In many cases, the initial symptoms are flu-like, but unlike flu symptoms, they do not go away.

Common early symptoms of leukemia include:

  • loss of appetite
  • bone pain
  • easy to bite
  • nervous
  • the summer
  • often contaminated
  • Headache
  • heavy bleeding
  • joint pain
  • night sweats
  • Difficulty breathing

If your symptoms do not improve after a few weeks, see your doctor.

Symptoms of acute and chronic leukemia

Doctors can classify leukemia as acute or chronic. The onset of acute leukemia is sudden, and the cancer cells grow rapidly. Chronic disease involves slow growth of cancer cells, and symptoms may take years to appear.

However, acute leukemia and chronic leukemia have some similarities. Both can cause flu-like symptoms, fatigue and a general feeling of being sick.

Symptoms of chronic leukemia include:

  • anemia
  • loss of appetite
  • Discomfort or bloating in the upper left side of the abdomen (where the spleen is)
  • easy bleeding or bruising
  • Tired easily
  • Swollen lymph nodes that are not painful to the touch
  • the summer
  • night sweats
  • lose weight

Symptoms of acute leukemia include:

  • bone pain
  • slow cut to remove
  • Fatigue that doesn’t go away even with rest
  • persistent infection
  • joint pain
  • low fever
  • night sweats
  • pale skin
  • Small red spots on the skin, which doctors call petechiae

These are some of the symptoms of acute and chronic leukemia. A person may have other symptoms instead of this or in addition to it.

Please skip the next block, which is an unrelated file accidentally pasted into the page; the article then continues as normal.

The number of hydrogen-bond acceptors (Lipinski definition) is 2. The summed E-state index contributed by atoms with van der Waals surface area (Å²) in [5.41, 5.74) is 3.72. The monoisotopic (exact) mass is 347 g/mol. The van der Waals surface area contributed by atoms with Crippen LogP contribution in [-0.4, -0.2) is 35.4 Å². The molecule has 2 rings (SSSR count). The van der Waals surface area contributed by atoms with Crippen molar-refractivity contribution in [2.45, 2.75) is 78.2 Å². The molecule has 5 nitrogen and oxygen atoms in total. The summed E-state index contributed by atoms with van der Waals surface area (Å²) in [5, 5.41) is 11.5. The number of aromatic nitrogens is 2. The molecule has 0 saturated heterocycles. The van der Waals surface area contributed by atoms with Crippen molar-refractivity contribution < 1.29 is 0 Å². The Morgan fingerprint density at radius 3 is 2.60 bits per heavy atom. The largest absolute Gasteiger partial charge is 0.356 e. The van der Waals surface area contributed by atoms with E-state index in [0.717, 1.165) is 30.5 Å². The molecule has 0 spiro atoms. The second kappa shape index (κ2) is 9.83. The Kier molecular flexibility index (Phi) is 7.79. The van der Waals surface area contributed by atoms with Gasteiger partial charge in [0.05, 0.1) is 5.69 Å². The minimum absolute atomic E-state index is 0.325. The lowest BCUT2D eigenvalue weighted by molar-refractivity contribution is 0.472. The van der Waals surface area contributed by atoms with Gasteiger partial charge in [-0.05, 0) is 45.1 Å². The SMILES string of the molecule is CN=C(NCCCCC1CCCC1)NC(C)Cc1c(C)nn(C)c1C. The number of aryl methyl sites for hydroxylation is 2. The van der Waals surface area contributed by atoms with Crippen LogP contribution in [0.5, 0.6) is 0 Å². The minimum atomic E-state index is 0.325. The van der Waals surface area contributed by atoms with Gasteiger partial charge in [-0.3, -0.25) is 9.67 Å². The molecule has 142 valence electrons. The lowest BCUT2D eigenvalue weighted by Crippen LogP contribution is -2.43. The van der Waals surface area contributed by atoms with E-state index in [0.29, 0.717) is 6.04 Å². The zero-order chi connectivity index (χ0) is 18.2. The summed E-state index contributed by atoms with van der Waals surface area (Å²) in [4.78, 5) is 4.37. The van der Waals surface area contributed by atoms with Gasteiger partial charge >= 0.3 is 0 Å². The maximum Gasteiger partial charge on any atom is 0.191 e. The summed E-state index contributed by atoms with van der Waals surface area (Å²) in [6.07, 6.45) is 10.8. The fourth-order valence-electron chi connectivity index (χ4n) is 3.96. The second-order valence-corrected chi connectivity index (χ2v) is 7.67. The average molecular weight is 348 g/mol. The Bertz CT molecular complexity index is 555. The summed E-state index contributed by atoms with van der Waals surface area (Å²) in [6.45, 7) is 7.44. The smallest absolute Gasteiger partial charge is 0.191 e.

When to see a doctor

If you have any of the following symptoms that may be caused by leukemia, you should see your doctor:

  • loss of appetite
  • mild fever that does not go away
  • frequent and prolonged infections
  • unexplained fatigue
  • unexplained weight loss

You should consult your doctor if you have other symptoms that indicate a change in your medical history that affects your health.

Causes and Risk Factors

Doctors have not identified a single underlying cause of leukemia. Instead, we believe that many factors influence a person’s likelihood of getting sick.

  • the elderly
  • a close relative with leukemia, such as a parent or sibling
  • chemotherapy or radiation before other cancer treatments
  • smoking history
  • History of exposure to chemicals such as Agent Orange and benzene
  • history of high levels of radiation exposure

However, having these risk factors does not mean that you will develop leukemia.

The diagnosis

Doctors usually diagnose leukemia with a combination of blood tests that measure the average level of certain blood cells. Your doctor may also do a bone marrow biopsy to check for cancer cells or other harmful cells in your body.

The process

Treatment options for leukemia depend on the type of leukemia your doctor has diagnosed.

Possible treatments include:

  • chemical treatment
  • immunomodulator
  • immunosuppressive therapy
  • splenectomy, surgical removal of the spleen
  • stem cell transplant

Again, the best treatment depends on the underlying cause of the leukemia.


Survival rates for people with leukemia depend on many factors, including the type of leukemia, age at diagnosis, and when doctors diagnosed the disease.

People diagnosed with leukemia should talk to their doctor about their chances of survival and how treatment can change their outlook.


Leukemia can cause a variety of symptoms. At first, the symptoms can be confused with a viral or bacterial disease. Other blood tests may show lower-than-expected blood counts, prompting doctors to order more diagnostic tests.

If you suspect that your symptoms may be leukemia, talk to your doctor.